The spin of a top can be regarded as a fast variable, coupled to the motion of the axis which is slow. In pure precession, the rotation of the axis round a cone (without nutation), can be considered as the result of a reaction from the fast spin. The resulting restriction of the total state space of the top is an illustrative example, at graduate-student level, of the general dynamical concept of the slow manifold. For this case, the slow manifold can be calculated exactly, and expanded as a series of reaction forces (ofmagnetic type) in powers of slowness, corresponding to a modified precession frequency. The forces correspond to a series for the Hannay angle for the fast motion, describing the location of a point on the top. © 2011 IOP Publishing Ltd. Source

Le Feber B.,FOM Institute for Atomic and Molecular Physics | Rotenberg N.,FOM Institute for Atomic and Molecular Physics | Beggs D.M.,FOM Institute for Atomic and Molecular Physics | Beggs D.M.,Hh Wills Physics Laboratory | Kuipers L.,FOM Institute for Atomic and Molecular Physics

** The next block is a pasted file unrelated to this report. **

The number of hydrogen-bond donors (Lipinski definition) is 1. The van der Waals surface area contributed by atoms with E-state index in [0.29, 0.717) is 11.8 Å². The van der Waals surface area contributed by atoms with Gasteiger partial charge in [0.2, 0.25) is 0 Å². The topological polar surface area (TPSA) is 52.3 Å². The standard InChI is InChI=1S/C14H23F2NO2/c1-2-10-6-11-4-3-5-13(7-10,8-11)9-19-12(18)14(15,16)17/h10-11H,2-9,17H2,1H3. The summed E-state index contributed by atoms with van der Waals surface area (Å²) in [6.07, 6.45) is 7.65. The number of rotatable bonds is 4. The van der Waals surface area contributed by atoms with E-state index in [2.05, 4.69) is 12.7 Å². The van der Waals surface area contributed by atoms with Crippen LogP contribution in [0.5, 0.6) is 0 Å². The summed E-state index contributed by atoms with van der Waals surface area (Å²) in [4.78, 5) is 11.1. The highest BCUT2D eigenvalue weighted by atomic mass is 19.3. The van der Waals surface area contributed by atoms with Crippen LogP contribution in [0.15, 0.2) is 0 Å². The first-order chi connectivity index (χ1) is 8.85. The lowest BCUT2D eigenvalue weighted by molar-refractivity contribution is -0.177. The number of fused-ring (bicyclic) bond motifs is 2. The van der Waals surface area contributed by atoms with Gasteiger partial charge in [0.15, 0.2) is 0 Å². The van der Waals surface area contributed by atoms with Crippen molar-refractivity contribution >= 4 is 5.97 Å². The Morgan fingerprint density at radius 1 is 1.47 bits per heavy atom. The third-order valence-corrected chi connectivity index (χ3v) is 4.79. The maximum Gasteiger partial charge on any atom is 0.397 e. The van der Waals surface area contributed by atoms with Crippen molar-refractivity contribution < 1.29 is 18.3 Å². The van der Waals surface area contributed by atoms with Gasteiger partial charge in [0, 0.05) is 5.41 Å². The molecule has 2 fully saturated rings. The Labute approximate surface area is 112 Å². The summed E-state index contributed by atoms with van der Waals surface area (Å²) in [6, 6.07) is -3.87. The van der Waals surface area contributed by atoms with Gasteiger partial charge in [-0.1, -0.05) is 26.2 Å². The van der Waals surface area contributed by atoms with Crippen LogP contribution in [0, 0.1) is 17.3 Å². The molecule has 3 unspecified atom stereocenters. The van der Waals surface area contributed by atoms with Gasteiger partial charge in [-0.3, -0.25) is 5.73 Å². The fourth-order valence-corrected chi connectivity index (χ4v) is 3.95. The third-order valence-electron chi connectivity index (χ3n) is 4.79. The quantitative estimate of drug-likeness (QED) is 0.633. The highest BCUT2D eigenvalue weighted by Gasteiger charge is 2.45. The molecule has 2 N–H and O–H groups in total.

Nature Photonics | Year: 2014

Control of light-matter interactions at the nanoscale has advanced fields such as quantum optics, photovoltaics and telecommunications. These advances are driven by an improved understanding of the nanoscale behaviour of light, enabled by direct observations of the local electric fields near photonic nanostructures. With the advent of metamaterials that respond to the magnetic component of light, schemes have been developed to measure the nanoscale magnetic field. However, these structures interact not only with the magnetic field, but also with the electric field of light. Here, we demonstrate the essential simultaneous detection of both electric and magnetic fields with subwavelength resolution. By explaining our measurements through reciprocal considerations, we create a route towards designing probes sensitive to specific desired combinations of electric and magnetic field components. Simultaneous access to nanoscale electric and magnetic fields will pave the way for new designs of optical nanostructures and metamaterials. © 2013 Macmillan Publishers Limited. All rights reserved. Source